Why did scientists place bacteria in their own kingdom, the Monera?

1 Answer
May 29, 2017

With the discovery of electron microscope, biologists realised that it did not make any sense to include prokaryotic world of bacteria in kingdom protista with single celled eukaryotic organisms. Hence a separate kingdom, Monera, was created.


Multicellular living organisms were recognised mainly as plants and animals: this scenario was true from the times of Aristotle to the days of Linnaeus. In this span of two thousand years idea of two kingdom classification did not change much.

Once whole lots of single celled organisms were discovered under light microscope by Leeuwenhoek, it became necessary to create a third kingdom to accommodate them. In 1866, German naturalist Ernst Haeckel just did that and proposed the name protista for third kingdom.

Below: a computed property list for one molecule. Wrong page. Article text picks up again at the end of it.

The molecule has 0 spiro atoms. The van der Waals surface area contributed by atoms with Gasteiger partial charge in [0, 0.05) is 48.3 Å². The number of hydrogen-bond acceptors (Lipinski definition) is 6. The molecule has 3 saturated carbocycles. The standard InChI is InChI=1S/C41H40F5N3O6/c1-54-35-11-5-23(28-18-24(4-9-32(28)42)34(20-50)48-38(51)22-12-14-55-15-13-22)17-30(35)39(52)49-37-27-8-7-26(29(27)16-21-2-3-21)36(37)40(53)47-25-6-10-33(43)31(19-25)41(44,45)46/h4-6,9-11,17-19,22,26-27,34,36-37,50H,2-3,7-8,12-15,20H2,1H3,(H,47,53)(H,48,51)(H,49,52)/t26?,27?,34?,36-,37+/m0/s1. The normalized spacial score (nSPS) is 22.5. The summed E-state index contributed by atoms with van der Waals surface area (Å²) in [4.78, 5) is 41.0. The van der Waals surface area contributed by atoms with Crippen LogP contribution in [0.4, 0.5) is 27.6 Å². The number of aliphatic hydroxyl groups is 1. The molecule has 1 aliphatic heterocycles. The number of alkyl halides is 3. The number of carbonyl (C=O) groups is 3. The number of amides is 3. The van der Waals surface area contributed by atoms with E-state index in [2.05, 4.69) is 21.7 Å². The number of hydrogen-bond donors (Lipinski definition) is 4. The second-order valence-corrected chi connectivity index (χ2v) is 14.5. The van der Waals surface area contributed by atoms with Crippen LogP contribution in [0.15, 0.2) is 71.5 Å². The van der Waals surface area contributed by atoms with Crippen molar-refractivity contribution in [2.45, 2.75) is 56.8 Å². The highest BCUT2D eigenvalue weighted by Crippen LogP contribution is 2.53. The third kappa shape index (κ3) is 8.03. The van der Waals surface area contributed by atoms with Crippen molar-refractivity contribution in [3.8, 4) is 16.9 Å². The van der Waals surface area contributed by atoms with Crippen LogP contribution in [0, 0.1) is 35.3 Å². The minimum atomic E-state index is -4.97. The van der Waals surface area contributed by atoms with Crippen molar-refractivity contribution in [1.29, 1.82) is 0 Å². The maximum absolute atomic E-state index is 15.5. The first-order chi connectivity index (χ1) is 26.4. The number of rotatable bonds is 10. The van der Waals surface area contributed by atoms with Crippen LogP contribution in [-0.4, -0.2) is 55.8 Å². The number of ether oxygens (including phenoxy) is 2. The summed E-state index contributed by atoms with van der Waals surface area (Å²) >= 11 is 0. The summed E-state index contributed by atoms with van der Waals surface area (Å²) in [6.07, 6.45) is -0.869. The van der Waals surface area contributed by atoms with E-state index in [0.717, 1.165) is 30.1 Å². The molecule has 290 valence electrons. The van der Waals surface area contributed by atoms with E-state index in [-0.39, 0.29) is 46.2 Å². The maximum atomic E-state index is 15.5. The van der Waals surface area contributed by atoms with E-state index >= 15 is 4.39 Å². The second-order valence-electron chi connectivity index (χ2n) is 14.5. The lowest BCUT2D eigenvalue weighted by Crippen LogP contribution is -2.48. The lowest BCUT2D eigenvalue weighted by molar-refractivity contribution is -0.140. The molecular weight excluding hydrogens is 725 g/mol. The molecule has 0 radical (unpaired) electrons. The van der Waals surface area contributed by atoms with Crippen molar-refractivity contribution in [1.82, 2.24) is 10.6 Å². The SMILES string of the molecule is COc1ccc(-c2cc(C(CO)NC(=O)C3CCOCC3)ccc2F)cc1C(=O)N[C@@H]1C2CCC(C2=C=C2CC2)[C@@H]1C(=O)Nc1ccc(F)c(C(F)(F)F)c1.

He actually developed a 'tree of life' showing plantae, protista and animalia as three distinct branches of life and included this in his book Generelle Morphologie der Organismen .



In 1930s, electron microscopy revealed two distinct patterns among single celled organisms:

  • one group had naked circular DNA molecule, lying within cellular protoplasm surrounded by cell wall. Cells of this group lacked membrane bound organelles.

  • another group had prominent nucleus, which housed linear DNA as genetic material in the form of paired chromosomes. These cells possessed endoplasmic reticulum, mitochondria and other membrane bound organelles.

In fact Haeckel proposed the name 'Moneres' for a subdivision of small group of protists and bacteria but was not aware of the above mentioned distinction. French biologist Edouard Chatton coined the terms prokaryotic and eukaryotic for the two groups. Monera, including prokaryotic bacteria and blue green algae, was subsequently elevated in the status of fourth kingdom by Herbert Copeland.